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African Mayors at UN World Urban Forum in Vancouver, BC, Canada look to Tourism as a Job Generator

by Jerry W. Bird, Editor

What a memorable week for tourism in Africa

. After 30 years UN Habitat returns to its launching pad - the seaport city of Vancouver, British Columbia Canada. The crowd is estimated at 10,000 plus and it certainly seems so, judging by the heavy attendance at many sessions. At the time of writing, we have had the pleasure of taking two groups of mayors representing different African countries on tours of Vancouver and the University of British Columbia. It's one way for us to repay the wonderful hospitality we have enjoyed in eleven years with the Africa Travel Association as its media voice in North America and Worldwide.

With some 10.000 participants from over 100 countries, the Third Session of the World Urban Forum paved the way for a new drive forward on the international urban agenda in a world of rapidly growing cities. Just as the Habitat I Conference in Vancouver in 1976 placed local community concerns on the international agenda and highlighted the critical importance of inclusiveness, the Forum in Vancouver, 30 years later, lived up to its promise of moving ideas to action. It symbolized inclusiveness, with balanced participation from public, private and civil society sector"

The twin goals of Habitat are "Adequate shelter for all" and "sustainable human settlements development in an urbanizing world. "The “Global Village” is well represented, this week - with Africa making a particularly strong showing. As publishers of Africa Travel Magazine and related travel business media features, we were extremely pleased and honored to be able to to network with so many of our African colleagues. We will introduce key African delegates and speakers to you via radio interviews and photos as this important feature unfolds. Our editors encountered another big surprise on arrival at the Expo Media Center, where many African print and broadcast media were present, giving us ample opportunity to exchange views and share ideas. Many delegates requested complimentary copies of Africa Travel magazine. These issues from our archives cover a wide range of African destinations and topics.

The impact of Urban Development on African Tourism goes without saying - and this event, along with Globe 2006 World's Largest Enviro-Business Expo, also in Vancouver, open up a broad avenue for our editorial group. The week started off with a keynote address by Hon. Stephen Harper, Prime Minister of Canada (left), followed by Vancouver Mayor Sam Sullivan, and BC Premier Gordon Campbell.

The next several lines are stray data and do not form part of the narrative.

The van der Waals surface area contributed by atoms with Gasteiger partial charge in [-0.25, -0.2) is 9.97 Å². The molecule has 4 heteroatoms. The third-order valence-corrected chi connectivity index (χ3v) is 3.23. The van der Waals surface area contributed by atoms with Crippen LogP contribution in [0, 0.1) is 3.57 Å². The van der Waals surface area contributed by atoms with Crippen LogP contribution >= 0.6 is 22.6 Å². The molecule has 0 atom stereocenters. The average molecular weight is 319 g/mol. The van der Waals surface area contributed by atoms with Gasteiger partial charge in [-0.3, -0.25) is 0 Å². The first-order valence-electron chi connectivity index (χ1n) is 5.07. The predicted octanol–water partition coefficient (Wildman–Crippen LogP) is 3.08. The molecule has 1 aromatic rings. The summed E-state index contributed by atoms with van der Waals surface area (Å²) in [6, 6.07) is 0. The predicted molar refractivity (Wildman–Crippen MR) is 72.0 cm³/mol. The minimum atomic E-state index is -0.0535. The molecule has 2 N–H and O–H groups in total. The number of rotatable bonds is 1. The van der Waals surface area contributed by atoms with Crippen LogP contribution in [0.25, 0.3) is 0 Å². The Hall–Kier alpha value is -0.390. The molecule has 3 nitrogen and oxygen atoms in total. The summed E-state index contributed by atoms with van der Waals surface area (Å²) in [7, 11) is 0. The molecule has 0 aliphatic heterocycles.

Africans have made a strong showing at this world class event, as they have at the 2006 World Cup in Germany. On day four we attended the Mayors Roundtable at Simon Fraser University's downtown campus, and later at the World Mayors Reception we had a brief dialogue with host Mayor Sam Sullivan, who has a high profile worldwide and will host the Winter Olympics in 2010. We finished off an outstanding day at a special evening event hosted by Kenya, networking with dignitaries from cities and the federal scene.

AFRICANS ON VIDEO: Comments from the African delegates are available in Video Clips thanks to Sustainability Corner, which operated from a broadcast stage at the entrance to the Expo. Not only did our editor get an opportunity to introduce Africa Travel Magazine to the world, we were provided with interviews from a wide cross section of Africans from Cabinet Ministers to professionals of all stripes.

Rose  Molokoane: South African Homeless People's Federation anchored a panel on this vital topic, which attracted many members of the world press, most especially Africa Travel Magazine. A leading world figure on Rose's panel was Mr. Jockin Arputham is President of the National Slum Dwellers Federation (NSDF) of India. This organization is one of the largest urban poor organizations and social movements in the world. He is also President of Slum/Shack Dwellers International (SDI), an umbrella group formed by urban poor and homeless federations from many different nations - as they support each other and learn from each other. Having worked for more than 40 years in slums and shanty towns, building representative organizations and demonstrating what slum-dwellers' own organizations are capable of, he has shown what powerful partners slum dwellers can be for governments and international agencies. Mr. Arputham set up NSDF in India which developed to become a mass movement with hundreds of thousands of slum dwellers as members. Mr. Arpurtham is also an active Member of the UN Advisory Group on Forced Evictions. In 2000, he received the Ramon Magsaysay Award, Asia's version of the Nobel Prize.


Mayors, such as Patricia Applagyei (left) of Kumasi, Ghana';s second largest city, are among our favorite people, not just the friendly Africans we met at the UN World Urban Forum, but as publishers we've had a dialogue with mayors in our own province for decades by covering the annual Union of BC Municipalities Expo. Former mayor Russ Helburg of Port Hardy was of great help for years and was featured in our first airport magazine in the early 90s. Not long ago I was keynote speaker at a Trans Canada Highway Association 59th Anniversary Conference and mayors in my audience came from half of Canada, some 2,000 km from Lake Manitoba to the :Pacific. They were a very appreciative audience. Small wonder we love dealing with mayors. Patricia was featured on a cover page of the Vancouver Sun Newspaper following the forum. We stayed in Kumasi earlier this year during our tour of Ghana and were greatly impressed by its outstanding potential for tourism development. Rose, who is an avid gardener and lover of beauty, along with David, her colleague from Tema, near Accra, joined Muguette and I for a tour of the University of British Columbia campus, with stops at the Memorial Gardens and the UBC Museum of Anthropology.

The Mayors' Roundtable was co chaired by Smagaliso Mkhatshwa of South Africa. Cities represented on the panel were Kampala, Dar es Salaam, Casablanca, Tunis, Windhoek, Ouagadougou and communities in Senegal, Madagascar, Namibia, Burkina Faso and Benin, among others.